While with the Sixers, Lange survived the lose-at-all-costs “Process” fiasco and developed a reputation as a strong defensive tactician. As the team began to experience more success, Lange became more visible among the NBA community, thus his belief in a potential head coaching job in the future. “I felt very confident that over time there would have been that opportunity,” he says.
When Bodensteiner began collecting candidates for the job, she didn’t just look at basketball. Her charge is more global, and therefore she was in need of someone capable of navigating the modern college athletics landscape.
“We were looking for someone who could think in an innovative manner who understands the current generation and importance of the student-athlete experience,” she says. “We were looking at someone capable of building a culture and less on X number of games someone had coached.”
For her “culture” is defined by a strong sense of accountability that goes beyond just following rules. Bodensteiner wanted a coach capable of creating a team in which the players “care so much about each other they will fight to the end.” She describes her first meeting with Lange as “full of energy”. She and others in the room felt a strong connection with Lange because of his family history and his understanding of Saint Joseph’s tradition and basketball’s strong role at the university.
“Billy is into relationship building and not just recruiting and cranking people through a system,” she says. “He cares about the whole person.”
Lange didn’t get too much time to celebrate his new position. Within several weeks of Martelli’s ouster, three mainstays of the ’18-19 squad, guards Lamarr “Fresh” Kimble and Jared Bynum and forward Charlie Brown, all bolted town, leaving Lange with some big roster holes and not a lot of time to fill them. The Hawks were bolstered by Ryan Daly’s eligibility. Daly, a high-scoring wing who transferred last year from Delaware, provided instant offensive production. Instead of hitting the junior college market or piling up a bunch of transfers who don’t fit his culture, Lange was prudent. He grabbed Dennis Ashley, a transfer from Maine, and a few freshmen, but he looked long term in his roster management, understanding that coaches who try to make big impressions early on can trap themselves later with personnel who don’t fit their cultures.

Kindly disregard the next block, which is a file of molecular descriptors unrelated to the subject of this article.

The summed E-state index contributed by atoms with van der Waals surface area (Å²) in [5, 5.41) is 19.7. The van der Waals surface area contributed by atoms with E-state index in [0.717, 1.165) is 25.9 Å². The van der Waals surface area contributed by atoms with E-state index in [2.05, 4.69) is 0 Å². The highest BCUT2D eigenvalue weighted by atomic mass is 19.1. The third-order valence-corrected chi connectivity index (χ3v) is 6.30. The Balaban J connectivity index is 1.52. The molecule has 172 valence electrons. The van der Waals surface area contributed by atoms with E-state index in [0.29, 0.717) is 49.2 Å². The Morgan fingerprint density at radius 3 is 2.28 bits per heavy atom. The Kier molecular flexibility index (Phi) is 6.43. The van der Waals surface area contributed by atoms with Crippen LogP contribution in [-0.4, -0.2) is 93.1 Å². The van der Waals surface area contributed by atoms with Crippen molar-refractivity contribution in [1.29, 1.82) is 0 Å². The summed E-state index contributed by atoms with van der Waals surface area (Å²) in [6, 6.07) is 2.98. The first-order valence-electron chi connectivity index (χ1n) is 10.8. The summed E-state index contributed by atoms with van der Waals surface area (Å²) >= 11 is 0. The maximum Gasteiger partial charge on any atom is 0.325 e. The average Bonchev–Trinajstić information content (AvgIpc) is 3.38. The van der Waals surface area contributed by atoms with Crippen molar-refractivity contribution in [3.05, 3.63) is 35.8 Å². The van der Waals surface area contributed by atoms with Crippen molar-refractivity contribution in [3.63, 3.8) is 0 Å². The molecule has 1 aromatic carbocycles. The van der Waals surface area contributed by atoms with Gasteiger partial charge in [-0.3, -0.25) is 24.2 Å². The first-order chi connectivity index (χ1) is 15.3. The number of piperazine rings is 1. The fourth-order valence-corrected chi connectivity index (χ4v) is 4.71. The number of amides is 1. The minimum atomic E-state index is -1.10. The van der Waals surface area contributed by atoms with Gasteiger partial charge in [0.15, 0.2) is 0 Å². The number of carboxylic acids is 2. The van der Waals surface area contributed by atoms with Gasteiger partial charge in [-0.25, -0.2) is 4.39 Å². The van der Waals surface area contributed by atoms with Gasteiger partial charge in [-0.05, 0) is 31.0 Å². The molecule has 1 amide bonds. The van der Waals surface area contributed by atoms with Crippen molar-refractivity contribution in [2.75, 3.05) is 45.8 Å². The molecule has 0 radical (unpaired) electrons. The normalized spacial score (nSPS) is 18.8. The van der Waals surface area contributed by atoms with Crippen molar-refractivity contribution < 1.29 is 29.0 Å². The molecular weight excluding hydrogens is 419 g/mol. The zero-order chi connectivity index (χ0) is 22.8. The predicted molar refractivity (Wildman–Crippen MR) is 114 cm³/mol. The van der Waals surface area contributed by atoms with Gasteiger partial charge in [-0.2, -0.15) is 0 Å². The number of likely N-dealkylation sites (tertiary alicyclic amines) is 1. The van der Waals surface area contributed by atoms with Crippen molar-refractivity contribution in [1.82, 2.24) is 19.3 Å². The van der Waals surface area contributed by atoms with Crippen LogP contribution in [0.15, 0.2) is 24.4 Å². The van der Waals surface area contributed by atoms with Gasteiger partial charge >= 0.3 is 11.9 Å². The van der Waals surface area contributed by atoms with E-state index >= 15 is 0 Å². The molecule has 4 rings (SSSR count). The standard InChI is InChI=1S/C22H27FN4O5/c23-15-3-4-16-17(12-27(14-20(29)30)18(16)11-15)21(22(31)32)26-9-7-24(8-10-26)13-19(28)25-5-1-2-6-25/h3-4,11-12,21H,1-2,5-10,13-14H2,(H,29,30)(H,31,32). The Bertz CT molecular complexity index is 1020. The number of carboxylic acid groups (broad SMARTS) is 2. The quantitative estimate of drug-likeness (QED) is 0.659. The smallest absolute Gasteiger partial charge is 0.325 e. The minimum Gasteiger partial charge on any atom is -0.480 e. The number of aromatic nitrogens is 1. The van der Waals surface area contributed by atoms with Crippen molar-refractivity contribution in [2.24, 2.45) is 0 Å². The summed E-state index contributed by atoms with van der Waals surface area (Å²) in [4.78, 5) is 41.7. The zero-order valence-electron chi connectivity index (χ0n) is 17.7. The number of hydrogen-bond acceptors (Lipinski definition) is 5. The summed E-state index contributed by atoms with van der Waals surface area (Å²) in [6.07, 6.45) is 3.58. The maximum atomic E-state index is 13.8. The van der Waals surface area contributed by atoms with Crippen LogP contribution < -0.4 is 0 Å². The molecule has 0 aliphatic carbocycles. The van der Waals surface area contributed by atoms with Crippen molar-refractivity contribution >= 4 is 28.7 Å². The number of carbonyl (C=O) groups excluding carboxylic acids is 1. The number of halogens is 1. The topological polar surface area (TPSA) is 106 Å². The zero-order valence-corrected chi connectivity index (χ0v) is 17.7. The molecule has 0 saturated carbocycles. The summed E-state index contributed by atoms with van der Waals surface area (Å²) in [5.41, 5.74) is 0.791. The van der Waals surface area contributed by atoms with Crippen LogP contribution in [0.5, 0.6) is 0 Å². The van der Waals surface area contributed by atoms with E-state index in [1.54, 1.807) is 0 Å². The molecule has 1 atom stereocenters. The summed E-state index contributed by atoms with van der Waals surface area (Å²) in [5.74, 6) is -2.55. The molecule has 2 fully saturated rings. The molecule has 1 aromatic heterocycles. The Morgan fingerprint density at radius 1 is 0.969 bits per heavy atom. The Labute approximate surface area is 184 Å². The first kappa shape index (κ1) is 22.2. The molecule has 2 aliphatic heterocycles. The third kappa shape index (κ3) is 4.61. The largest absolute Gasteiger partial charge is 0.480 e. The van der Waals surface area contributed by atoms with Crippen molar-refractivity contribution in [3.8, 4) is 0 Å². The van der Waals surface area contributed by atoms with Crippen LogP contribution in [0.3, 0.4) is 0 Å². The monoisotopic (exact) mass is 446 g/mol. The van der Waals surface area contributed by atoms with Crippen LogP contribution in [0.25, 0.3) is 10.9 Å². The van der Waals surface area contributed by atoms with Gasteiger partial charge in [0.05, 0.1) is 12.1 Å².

“Recruiting has to be backed up by fact and honesty and relationships,” Lange says. “You can’t just be a salesman.”
He will attempt to pull from the Philadelphia area, although the change in high school basketball character from public to private schools has brought more interlopers into the area capable of luring away top talent. So, he’ll have to be creative out of town—Lange uses the word “tactical”—to find players willing to join the program and be part of what he hopes will be a renaissance characterized by A-10 contention and a return to the NCAA tournament.
This has been an interesting career turn for Lange, who had built an identity within the NBA and now has committed to campus life. He’ll leverage his ties to and familiarity with St. Joe’s to connect with alumni and fans. He’ll use his energy and charisma to engage the students. And he will work the recruiting trail to find players willing to join a program that represents more than just winning and losing. It’s a good match and a good spot for a coach who is ready to lead.
“I love it,” Lange says. “I’m at a great university. I believe in Saint Joseph’s. I believe in Hawk Hill, the people, the place and the spirit of ‘the hawk will never die.’”